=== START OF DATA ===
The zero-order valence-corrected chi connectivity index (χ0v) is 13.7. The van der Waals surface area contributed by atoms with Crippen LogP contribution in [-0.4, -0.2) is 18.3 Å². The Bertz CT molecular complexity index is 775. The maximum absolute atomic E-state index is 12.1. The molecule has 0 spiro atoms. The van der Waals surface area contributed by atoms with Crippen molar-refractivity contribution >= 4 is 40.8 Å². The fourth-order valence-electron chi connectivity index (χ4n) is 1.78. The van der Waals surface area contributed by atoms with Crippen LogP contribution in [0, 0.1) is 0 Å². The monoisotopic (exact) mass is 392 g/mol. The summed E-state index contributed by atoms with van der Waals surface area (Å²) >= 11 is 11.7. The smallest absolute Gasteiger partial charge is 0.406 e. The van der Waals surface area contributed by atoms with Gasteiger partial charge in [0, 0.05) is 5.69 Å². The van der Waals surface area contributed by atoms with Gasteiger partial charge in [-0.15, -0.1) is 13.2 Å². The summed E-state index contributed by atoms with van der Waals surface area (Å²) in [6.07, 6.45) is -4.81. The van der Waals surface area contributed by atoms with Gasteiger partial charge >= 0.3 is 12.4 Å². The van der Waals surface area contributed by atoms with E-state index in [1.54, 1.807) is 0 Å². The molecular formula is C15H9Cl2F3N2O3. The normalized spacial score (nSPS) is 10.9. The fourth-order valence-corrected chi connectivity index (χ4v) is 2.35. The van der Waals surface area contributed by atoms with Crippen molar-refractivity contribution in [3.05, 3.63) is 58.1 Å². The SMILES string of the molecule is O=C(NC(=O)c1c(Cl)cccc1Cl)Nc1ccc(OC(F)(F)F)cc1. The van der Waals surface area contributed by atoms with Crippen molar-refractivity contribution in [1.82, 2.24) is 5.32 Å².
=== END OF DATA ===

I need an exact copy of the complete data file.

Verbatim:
The zero-order valence-corrected chi connectivity index (χ0v) is 13.7. The van der Waals surface area contributed by atoms with Crippen LogP contribution in [-0.4, -0.2) is 18.3 Å². The Bertz CT molecular complexity index is 775. The maximum absolute atomic E-state index is 12.1. The molecule has 0 spiro atoms. The van der Waals surface area contributed by atoms with Crippen molar-refractivity contribution >= 4 is 40.8 Å². The fourth-order valence-electron chi connectivity index (χ4n) is 1.78. The van der Waals surface area contributed by atoms with Crippen LogP contribution in [0, 0.1) is 0 Å². The monoisotopic (exact) mass is 392 g/mol. The summed E-state index contributed by atoms with van der Waals surface area (Å²) >= 11 is 11.7. The smallest absolute Gasteiger partial charge is 0.406 e. The van der Waals surface area contributed by atoms with Gasteiger partial charge in [0, 0.05) is 5.69 Å². The van der Waals surface area contributed by atoms with Gasteiger partial charge in [-0.15, -0.1) is 13.2 Å². The summed E-state index contributed by atoms with van der Waals surface area (Å²) in [6.07, 6.45) is -4.81. The van der Waals surface area contributed by atoms with Gasteiger partial charge >= 0.3 is 12.4 Å². The van der Waals surface area contributed by atoms with E-state index in [1.54, 1.807) is 0 Å². The molecular formula is C15H9Cl2F3N2O3. The normalized spacial score (nSPS) is 10.9. The fourth-order valence-corrected chi connectivity index (χ4v) is 2.35. The van der Waals surface area contributed by atoms with Crippen molar-refractivity contribution in [3.05, 3.63) is 58.1 Å². The SMILES string of the molecule is O=C(NC(=O)c1c(Cl)cccc1Cl)Nc1ccc(OC(F)(F)F)cc1. The van der Waals surface area contributed by atoms with Crippen molar-refractivity contribution in [1.82, 2.24) is 5.32 Å².